I started with a round cut, 3/16", flat steel bottom 18" in diameter. Then cut a 2.5" hole in the center. Place 2" iron pipe 3" through hole and weld in place. 2" tube is 10" long with set screws in place. Cut the main support legs. The support legs are attached at tube/base weld and outer rim and extend out at an angle. The height of the base from floor is 21" and the radius of the leg is 22" from the center-line. Four leg sets are needed. Secondary supports are attached to the rim between the main supports and extend to the bottom of the legs. Casters are added to the legs.
A 3/16" rolled steel shell is welded to the base, 14" high and 18" in diameter. The top shell is welded to the top shell cover, the cover has a 3" hole cut. Top shell should be 18" wide and 8" high (I made mine too small at 16" wide x 6" high). A 4" steel door hinge is welded to the upper and lower shell, this is the pivot point to open the furnace. A handle is welded flat on the cover extending 20" from rim, and an angle support is welded from the upper hinge to 10" from the handle's end.
The forms are made using sheet metal to shape the inside of the chamber. The lower chamber is 8.5" wide x 9" high. There is a 2" high taper from the tube in the base that widens to 3" from 2". This should be formed with sheet metal also. The upper chamber is 9" wide x 4" high. Taper the vent hole and radius all corners and edges. Cut two empty toilet paper rolls in half (stop laughing) these are the forms for the pads the crucible will rest on.
Mix your refractory material per the directions and fill your forms. You will have to vibrate the whole thing to bring out any trapped air. Let cure.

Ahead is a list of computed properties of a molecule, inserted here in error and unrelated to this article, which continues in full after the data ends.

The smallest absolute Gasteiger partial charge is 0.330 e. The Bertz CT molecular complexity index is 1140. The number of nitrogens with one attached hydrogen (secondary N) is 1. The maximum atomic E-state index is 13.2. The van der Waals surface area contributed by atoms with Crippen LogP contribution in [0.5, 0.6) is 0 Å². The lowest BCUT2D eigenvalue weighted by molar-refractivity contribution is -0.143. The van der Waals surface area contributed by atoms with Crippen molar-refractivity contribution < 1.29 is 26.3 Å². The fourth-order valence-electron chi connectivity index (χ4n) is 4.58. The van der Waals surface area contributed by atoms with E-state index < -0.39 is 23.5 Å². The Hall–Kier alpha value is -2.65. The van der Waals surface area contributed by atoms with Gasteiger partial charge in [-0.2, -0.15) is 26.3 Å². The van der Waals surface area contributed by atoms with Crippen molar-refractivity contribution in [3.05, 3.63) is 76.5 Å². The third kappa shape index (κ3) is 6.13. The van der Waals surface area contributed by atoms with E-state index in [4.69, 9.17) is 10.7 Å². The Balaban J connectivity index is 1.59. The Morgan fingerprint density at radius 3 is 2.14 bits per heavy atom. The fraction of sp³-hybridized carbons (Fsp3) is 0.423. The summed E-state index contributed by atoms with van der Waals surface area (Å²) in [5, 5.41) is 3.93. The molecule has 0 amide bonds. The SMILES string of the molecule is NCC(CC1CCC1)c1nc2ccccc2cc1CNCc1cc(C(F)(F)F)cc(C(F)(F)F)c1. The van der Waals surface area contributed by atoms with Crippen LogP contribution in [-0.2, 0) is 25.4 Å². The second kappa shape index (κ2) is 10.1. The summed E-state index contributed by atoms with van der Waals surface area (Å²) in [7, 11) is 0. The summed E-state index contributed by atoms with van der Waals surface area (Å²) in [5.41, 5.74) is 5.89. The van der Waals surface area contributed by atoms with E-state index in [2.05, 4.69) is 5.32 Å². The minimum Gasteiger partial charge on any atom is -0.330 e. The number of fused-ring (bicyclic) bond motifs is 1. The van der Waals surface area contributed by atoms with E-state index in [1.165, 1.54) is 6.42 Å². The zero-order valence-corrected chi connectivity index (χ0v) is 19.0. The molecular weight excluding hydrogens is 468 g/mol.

I used one of the "Monster Burner" designs so I won't take any credit for it. I did however use a 150 cfm blower after the furnace reaches 3000 degrees. This is to have a more efficient burn. Nothing more complex than placing the blower under the burner. (I suggested to Dave that this arrangement has the danger that a cracked crucible would allow molten metal directly into the blower. The solution would be to have the blower removed from the furnace and to have an air pipe with a fusable "gate," perhaps heavy paper, in its bottom to allow molten metal to escape should the crucible fail.)
For fuel delivery I used a dual gauge regulator made for propane. The hose is also made for propane and is of welding grade. At the regulator I installed an anti-blow-back valve. This will prevent fuel flow in the case of a ruptured hose.
I start the burn off slow, and increase the fuel as the furnace heats up. I turn the blower on after about 20 minutes. When proper melt and soak time has occurred, I open the furnace by pushing down on the handle. It will stay open due to the change of the center of gravity of the lid. Grabbing the crucible with tongs I pull it out.
The shell, top and bottom ,were made to order from Jay Hays. The angle iron, flat steel, hinge, casters, black iron tubing, fuel fittings and other small stuff were bought from a hardware store. The regulator for fuel, hose and anti-blow-back valve was bought from a welding shop. And the refractory material was bought from a furnace supply shop.
Total cost was around $700.00, not counting labor and equipment.
So that is it. Have fun, be safe. Write with questions or comments to firstname.lastname@example.org.
Rough Drawing of the Furnace
I have converted a 2 Meg "tif" image to a 126 K "JPG" image. I could have reduced its size further to save bandwidth, but I was afraid that the details would not come though as well. Sorry for the large file size, but it is worth it to maintain clarity of the details.
Diagram of Furnace and Burner
I wish to thank Dave for allowing me to post this information, and for providing the drawing, images, and text, to do so. Thank you very much Dave.
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23 Nov 07